Going Macro: Is Scaling Up All the Same?

Monday, August 10, 2015: 3:30 PM-5:00 PM
345, Baltimore Convention Center
Margaret Kosmala, Harvard University
Brian J. McGill, University of Maine
Stephen Klosterman, Harvard University
Ecology is increasingly focusing on larger spatial, temporal, and taxonomic scales. Research in the macroecology and macrosystems biology subdisciplines is motivated, at least in part, by the desire to address problems of global change and conservation. Traditional subdisciplines in ecology that focus at the species, community, and ecosystem level are each developing tools and strategies to collect and analyze large datasets, build global databases, and scale models up. But because focal study systems and targeted applications vary among traditional ecology subdisciplines, approaches to scaling up also differ. In this Ignite Session we bring together ecologists from diverse backgrounds ranging from population, community and ecosystem ecology whose research encompasses scaling up to regional, continental, and global scales. We use the session to explore the similarities and differences in scaling up from different ecology subdisciplines and to compare and contrast the challenges in addressing global change and conservation issues at large scales.
 Why scaling up is harder than you think
Brian J. McGill, University of Maine
 Metagenomics at the global scale: Plant microbes across the Nutrient Network
Elizabeth T. Borer, University of Minnesota; Bradford Condon, University of Minnesota; Linda L. Kinkel, University of Minnesota; Candice Lumibao, University of Minnesota; Georgiana May, University of Minnesota; Eric W. Seabloom, University of Minnesota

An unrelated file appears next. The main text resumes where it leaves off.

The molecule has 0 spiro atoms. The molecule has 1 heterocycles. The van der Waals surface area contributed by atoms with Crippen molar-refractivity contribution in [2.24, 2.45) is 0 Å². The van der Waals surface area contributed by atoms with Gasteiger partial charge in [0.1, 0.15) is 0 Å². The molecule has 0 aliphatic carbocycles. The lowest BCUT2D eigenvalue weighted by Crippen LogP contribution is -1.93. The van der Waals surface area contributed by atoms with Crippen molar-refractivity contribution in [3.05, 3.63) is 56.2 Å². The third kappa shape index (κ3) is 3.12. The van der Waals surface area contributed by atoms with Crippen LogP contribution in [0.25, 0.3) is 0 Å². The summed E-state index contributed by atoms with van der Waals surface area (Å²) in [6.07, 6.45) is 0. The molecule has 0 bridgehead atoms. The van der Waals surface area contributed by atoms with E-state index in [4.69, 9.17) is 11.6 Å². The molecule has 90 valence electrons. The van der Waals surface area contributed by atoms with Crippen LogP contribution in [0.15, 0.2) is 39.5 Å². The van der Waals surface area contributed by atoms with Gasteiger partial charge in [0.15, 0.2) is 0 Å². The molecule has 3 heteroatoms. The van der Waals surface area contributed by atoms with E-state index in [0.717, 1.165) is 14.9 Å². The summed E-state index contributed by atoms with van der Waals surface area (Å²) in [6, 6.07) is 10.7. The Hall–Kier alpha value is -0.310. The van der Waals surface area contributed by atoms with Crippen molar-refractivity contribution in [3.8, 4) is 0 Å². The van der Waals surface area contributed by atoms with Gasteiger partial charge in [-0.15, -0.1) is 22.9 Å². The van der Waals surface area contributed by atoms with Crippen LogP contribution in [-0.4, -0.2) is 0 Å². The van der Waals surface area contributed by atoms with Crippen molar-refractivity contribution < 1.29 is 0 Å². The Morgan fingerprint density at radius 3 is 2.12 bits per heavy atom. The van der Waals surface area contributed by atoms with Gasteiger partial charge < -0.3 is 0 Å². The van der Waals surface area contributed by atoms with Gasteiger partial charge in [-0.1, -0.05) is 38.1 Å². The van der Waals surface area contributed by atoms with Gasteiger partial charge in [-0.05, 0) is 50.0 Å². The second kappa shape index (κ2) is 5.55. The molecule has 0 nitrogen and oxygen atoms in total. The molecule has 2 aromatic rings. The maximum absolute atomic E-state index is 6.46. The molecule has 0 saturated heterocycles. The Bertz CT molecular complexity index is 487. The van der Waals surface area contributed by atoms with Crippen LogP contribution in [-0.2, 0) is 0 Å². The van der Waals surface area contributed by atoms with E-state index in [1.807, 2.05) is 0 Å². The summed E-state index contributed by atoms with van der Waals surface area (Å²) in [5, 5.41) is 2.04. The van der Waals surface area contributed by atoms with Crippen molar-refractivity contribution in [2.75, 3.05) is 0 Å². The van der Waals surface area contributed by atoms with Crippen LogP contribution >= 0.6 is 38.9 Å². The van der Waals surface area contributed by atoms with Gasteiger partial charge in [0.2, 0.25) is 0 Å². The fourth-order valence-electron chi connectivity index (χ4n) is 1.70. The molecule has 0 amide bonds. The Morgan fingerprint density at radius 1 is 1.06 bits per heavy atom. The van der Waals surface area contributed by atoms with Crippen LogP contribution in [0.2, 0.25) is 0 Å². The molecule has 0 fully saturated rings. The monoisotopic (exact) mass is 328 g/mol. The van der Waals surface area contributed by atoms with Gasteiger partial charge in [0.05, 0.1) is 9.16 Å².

Rivers without headwaters are like trees without branches: Integrating network-level ecological connectivity to enhance conservation
John S. Kominoski, Florida International University; Amy D. Rosemond, University of Georgia; Kaitlin J. Farrell, University of Georgia; David W.P. Manning, University of Georgia
 Are cities the same everywhere? Testing homogeneity of human-dominated ecosystems at continental scales
Sharon J. Hall, Arizona State University; Jennifer K. Learned, Arizona State University; Benjamin L. Ruddell, Arizona State University; Kelli L. Larson, Arizona State University; Jeannine M. Cavender-Bares, University of Minnesota; Neil Bettez, Cary Institute of Ecosystem Studies; Peter M. Groffman, Cary Institute of Ecosystem Studies; Morgan Grove, USDA Forest Service; James B. Heffernan, Duke University; Sarah E. Hobbie, University of Minnesota; Jennifer L. Morse, Portland State University; Christopher Neill, Marine Biological Laboratory; Kristen C. Nelson, University of Minnesota; Jarlath O'Neil-Dunne, University of Vermont; Laura A. Ogden, Dartmouth College; Diane E. Pataki, University of Utah; Will Pearse, McGill University; Colin Polsky, Florida Atlantic University; Rinku Roy Choudhury, Indiana University; Meredith K. Steele, Virginia Tech; Tara L.E. Trammell, University of Delaware
 Plants, canopies, landscapes: Plant phenology across scales
Margaret Kosmala, Harvard University; Andrew D. Richardson, Harvard University
See more of: Ignite ESA Sessions